Draft Charter Update
The download links in this post have been updated to point to the latest version of the draft charter, released Monday, August 31. The linked document includes a change log to show major changes between the last version and this one.
Click here to download a draft of an updated charter for the City of Elkins, prepared by council’s charter attorney, Tim Stranko, based on council’s discussion at its August 20 meeting.
This version has not been proposed or endorsed by council.
The final draft of any charter update endorsed by council will differ from this one. Even if council members agree that they wish to endorse in principle the changes stipulated in this draft (and council has not yet reached consensus on any changes), at least some further editing would be necessary to eliminate any inconsistencies or other typos. Obviously, if council rejects or modifies any of these provisions or inserts new ones, the final version would differ even more significantly from this one.
The purpose of this draft is to provide a concrete reference point for ongoing deliberation about what might be included in a more formal draft. This draft is being released in hopes of providing a clearer picture of what a charter update might look like and to help the public conversation become even more specific about the changes city residents do and don’t support. For more information about the charter-change process, please visit: www.bit.ly/ElkinsCharterUpdate.
The table below shows the most significant changes included in this draft. This table may not be easily readable on a mobile device. It is also included in the PDF of the draft charter update, which may be downloaded here.
|1901 Charter||Attached Draft Charter|
|Stipulates a plan of government similar to what W. Va. state code now calls the Mayor-Council Plan (also known as “weak mayor/strong council”). Council and the mayor, as a collective group, are the city’s governing and administrative authority, with the mayor holding almost no independent authority.||Does not adopt a new plan of government. Mayor is assigned some additional supervisory authority (see below).|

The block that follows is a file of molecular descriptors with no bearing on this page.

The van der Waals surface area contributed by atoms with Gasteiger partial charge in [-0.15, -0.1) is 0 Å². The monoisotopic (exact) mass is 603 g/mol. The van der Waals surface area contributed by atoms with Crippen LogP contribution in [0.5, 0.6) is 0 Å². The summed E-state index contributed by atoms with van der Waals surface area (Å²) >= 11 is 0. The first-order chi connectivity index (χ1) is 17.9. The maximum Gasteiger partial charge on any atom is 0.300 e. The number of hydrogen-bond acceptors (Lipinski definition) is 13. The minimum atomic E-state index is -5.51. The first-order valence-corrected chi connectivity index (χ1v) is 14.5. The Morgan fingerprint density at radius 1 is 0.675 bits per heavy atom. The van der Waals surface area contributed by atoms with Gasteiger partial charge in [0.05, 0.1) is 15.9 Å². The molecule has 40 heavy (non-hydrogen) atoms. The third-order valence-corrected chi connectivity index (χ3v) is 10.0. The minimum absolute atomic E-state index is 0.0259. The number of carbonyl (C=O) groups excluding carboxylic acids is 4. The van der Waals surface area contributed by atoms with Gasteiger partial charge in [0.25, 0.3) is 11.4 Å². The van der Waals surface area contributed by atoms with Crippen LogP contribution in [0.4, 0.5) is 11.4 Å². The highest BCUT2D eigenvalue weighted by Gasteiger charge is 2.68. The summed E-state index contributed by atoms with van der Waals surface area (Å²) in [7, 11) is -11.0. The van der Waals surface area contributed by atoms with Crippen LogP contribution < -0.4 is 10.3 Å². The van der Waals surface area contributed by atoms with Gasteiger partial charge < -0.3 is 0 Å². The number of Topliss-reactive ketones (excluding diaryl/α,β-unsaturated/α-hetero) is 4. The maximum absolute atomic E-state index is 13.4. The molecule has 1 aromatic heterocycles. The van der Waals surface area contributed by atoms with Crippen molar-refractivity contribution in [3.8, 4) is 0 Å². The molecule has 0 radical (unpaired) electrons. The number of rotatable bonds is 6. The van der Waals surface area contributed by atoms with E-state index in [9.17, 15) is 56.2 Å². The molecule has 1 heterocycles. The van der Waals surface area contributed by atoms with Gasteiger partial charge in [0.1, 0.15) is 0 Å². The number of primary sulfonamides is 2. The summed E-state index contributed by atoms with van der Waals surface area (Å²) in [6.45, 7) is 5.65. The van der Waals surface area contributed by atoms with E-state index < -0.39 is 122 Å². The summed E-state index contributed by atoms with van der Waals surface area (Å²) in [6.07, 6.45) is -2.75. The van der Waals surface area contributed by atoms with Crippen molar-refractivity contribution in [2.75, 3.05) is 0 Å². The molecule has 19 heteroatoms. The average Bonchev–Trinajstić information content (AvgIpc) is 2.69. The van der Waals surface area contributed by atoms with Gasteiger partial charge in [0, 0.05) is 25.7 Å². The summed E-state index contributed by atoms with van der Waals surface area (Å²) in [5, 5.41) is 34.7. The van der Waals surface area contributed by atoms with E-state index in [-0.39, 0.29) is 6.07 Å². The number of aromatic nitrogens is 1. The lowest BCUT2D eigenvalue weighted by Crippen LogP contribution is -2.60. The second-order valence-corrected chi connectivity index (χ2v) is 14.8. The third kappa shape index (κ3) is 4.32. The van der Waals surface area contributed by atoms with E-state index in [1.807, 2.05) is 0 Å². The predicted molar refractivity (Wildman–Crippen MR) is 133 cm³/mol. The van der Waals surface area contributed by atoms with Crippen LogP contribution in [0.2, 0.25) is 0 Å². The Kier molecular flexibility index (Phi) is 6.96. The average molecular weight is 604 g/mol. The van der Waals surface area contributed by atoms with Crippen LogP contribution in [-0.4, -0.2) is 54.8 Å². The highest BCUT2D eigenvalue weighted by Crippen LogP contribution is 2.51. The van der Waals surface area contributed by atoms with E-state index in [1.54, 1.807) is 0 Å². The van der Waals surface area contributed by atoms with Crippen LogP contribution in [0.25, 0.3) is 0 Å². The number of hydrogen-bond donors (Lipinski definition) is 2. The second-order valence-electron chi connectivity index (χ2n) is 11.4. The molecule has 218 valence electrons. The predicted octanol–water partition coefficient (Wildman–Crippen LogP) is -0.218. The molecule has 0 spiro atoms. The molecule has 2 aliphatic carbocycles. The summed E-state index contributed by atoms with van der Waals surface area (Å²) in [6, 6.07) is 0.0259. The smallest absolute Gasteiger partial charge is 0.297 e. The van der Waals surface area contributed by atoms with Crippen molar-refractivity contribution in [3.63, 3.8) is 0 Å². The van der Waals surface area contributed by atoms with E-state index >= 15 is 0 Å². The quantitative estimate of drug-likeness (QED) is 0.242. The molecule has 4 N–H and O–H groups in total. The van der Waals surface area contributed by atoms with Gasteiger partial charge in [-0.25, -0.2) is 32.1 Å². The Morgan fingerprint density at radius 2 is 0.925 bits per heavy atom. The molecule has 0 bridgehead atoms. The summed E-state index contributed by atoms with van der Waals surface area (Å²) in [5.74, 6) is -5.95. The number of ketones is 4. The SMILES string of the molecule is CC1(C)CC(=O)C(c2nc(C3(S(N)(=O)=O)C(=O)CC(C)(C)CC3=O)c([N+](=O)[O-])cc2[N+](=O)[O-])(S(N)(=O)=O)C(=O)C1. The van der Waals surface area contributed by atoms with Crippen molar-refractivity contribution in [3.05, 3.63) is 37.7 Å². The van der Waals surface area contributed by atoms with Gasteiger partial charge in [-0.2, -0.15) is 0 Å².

|Lists more than 80 “corporate powers and duties of council.”||Replaces list with the provision that City of Elkins has “all the powers now or hereafter granted to municipal corporations and to cities of its class by the Constitution and general laws of the State.” (1.02)|
|City council has 10 members, two from each of the city’s 5 wards. Members are elected by the voters of the wards they represent.||Council would still have 10 members. Five of these would represent (and be required to live in) each of the city’s five wards. The other five would be “at-large” members who could live anywhere in the city. Both Ward and At Large Councilors would face election by all city voters. (2.02)|
|City elections held in March of odd-numbered years.||City elections would be held in June of odd-numbered years. (2.02)|
|Mayors serve two-year terms.||Mayors would serve four-year terms. (3.01)|
|Clerk and treasurer are appointed to two-year terms. All other department heads (i.e., fire chief, operations manager, and police chief) are at-will employees.||All five administrative officers would be at-will employees. (Clerk: 3.06; Treasurer: 3.07)|
|Clerk is acting mayor in mayor’s absence or during vacancy in mayor’s office.||Council selects one of its own to preside at meetings in mayor’s absence or to serve as acting mayor during extended absence. In case of vacancy in mayor’s office, council appoints a new mayor to serve until the next election. (3.05)|
|Mayor is assigned supervisory authority over the police chief.||Mayor is assigned supervisory authority over clerk and treasurer. (Clerk: 3.06; Treasurer: 3.07)|
|Contains no procedure for preparation and presentation to council of the annual budget.||Codifies a budget process, including an annual budget message and a five-year capital plan. (4.04, 4.05) Budget is supervised by the Finance Committee. (2.09)|
|Doesn’t stipulate any standing council committees.||Stipulates three:
• Rules and Ordinances
• Economic Growth and Development
Council/the mayor may create more committees as needed.